Look back to the notes that Lou Visco took as a young teenager, studying for his plumbers exam. One example would be his sheet on “Tricks of The Trade.” (See photo on page 5.). Lou would gather information all day, come home at night, write it down, and then have his sister neatly type it up. When Lou Visco took his master plumbers exam fifty years ago in 1954, he was prepared. And he’s been prepared ever since. “My father was a Local No.12 plumber, and I learned the trade the hard way—from him! We lived in
Lou pores over one of the State Board record books he salvaged.
People may not realize that Lou Visco was a contractor for thirty years, until 1984. Like most contractors, he found that it was hard work. He was known as a perfectionist. “We stayed a small shop. It was by choice. If you worked with yourself, you didn’t have to worry about a callback. But there was too much fighting with people over money. That’s what led me to get out of it in the end. It’s a sad thing to say, but it’s the truth.
East Boston, and in the Depression my father had his own business. It was a very difficult time. One day my father had a heart attack. He survived, but work was hard to find. My father couldn’t afford the dues, so he had to quit You’ll never know what you might find in the union. Lou’s “museum” of plumbing artifacts,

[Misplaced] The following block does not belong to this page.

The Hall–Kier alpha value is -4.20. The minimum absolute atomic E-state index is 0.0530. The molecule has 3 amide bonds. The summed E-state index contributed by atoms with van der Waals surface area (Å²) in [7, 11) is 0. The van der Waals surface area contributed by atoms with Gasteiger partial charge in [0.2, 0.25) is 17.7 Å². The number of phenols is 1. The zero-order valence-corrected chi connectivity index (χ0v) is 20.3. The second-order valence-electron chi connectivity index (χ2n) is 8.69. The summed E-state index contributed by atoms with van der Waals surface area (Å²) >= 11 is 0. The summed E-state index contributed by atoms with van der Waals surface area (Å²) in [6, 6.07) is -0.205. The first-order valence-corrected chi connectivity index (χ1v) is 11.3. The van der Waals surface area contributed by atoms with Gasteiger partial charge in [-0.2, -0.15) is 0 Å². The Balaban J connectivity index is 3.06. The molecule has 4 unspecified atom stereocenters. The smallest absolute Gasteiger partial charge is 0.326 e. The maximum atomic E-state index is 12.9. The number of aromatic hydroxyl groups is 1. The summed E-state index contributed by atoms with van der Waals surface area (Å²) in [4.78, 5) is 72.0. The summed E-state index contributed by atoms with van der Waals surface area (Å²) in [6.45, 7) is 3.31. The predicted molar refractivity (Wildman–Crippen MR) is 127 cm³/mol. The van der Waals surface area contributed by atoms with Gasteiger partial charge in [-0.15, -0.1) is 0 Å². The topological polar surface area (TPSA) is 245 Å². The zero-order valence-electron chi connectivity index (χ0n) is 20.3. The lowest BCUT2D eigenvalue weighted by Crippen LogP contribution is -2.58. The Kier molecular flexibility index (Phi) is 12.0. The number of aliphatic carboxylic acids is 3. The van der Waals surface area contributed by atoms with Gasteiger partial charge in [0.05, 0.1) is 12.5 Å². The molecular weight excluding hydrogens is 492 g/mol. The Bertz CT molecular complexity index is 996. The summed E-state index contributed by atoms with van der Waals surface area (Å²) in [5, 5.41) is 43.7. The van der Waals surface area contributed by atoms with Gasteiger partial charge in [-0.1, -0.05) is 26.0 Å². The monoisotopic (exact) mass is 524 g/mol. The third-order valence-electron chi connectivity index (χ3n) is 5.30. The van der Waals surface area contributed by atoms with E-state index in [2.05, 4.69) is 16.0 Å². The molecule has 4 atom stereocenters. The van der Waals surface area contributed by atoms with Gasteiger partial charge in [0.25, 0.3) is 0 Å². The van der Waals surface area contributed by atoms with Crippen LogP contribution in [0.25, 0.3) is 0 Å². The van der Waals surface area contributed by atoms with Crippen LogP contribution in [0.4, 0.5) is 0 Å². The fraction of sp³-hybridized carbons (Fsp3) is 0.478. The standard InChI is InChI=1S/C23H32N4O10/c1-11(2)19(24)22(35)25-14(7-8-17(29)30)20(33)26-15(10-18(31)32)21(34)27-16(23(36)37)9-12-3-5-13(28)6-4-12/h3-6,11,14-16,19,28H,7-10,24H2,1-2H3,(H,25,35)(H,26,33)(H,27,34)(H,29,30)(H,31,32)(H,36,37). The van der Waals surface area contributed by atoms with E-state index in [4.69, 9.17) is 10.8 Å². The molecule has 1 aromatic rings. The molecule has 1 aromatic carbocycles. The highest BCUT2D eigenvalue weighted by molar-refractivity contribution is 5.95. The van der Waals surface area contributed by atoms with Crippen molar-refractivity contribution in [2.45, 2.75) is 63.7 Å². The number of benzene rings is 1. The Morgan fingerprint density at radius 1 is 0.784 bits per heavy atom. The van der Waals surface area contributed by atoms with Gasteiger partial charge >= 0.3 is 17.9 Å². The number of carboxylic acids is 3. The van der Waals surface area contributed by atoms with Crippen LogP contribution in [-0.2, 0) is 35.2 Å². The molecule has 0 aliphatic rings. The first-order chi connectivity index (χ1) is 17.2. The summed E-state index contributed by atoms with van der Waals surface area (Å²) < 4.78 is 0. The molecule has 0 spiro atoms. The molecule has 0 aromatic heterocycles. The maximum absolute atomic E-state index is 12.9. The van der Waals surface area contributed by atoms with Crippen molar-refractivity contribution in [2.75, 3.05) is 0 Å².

In 1984, Lou went to work as a State Investigator. He took over as the Executive such as this antique piston flushometer. “I graduated Secretary of from East Boston High the Plumbing Board in 1987 School, and started working after Joe Risi retired. in the trade in 1946, and by The author remembers being 1948 I had my Boston on jobs at Deer Island when Journeyman Gasfitters Lou would come out to License—Number 1000. inspect work. He had praise Those were the days when when it was warranted. In his cities like Boston issued their calm way he was also clear own licenses. when he thought work could “The gas exam was prepared be improved—by using more by a man named McCusker, I hangers, for instance. think it was. He was a “When the State Board chemist. It was almost like offices moved out of the you had to be a chemist Saltonstall Building in 2000, yourself to pass that test. the word came down to “In 1954 I went up for my clean everything out. There Master Plumbers exam. Jim were old books filled with Curry [a long-time contractor the names and license numbers of old-time plumbers. I and State Board member] thought, ‘We can’t let these gave me the exam. When I things go into the dumpster.’ got my Masters, I opened my So I brought them here.” own business, Visco
“Here, look at this page: David Lane of Roxbury. He had license No.2 in the entire state. I’m still looking for who had No.1.”
Lou shows a four-and-a-half inch threaded fitting from his collection.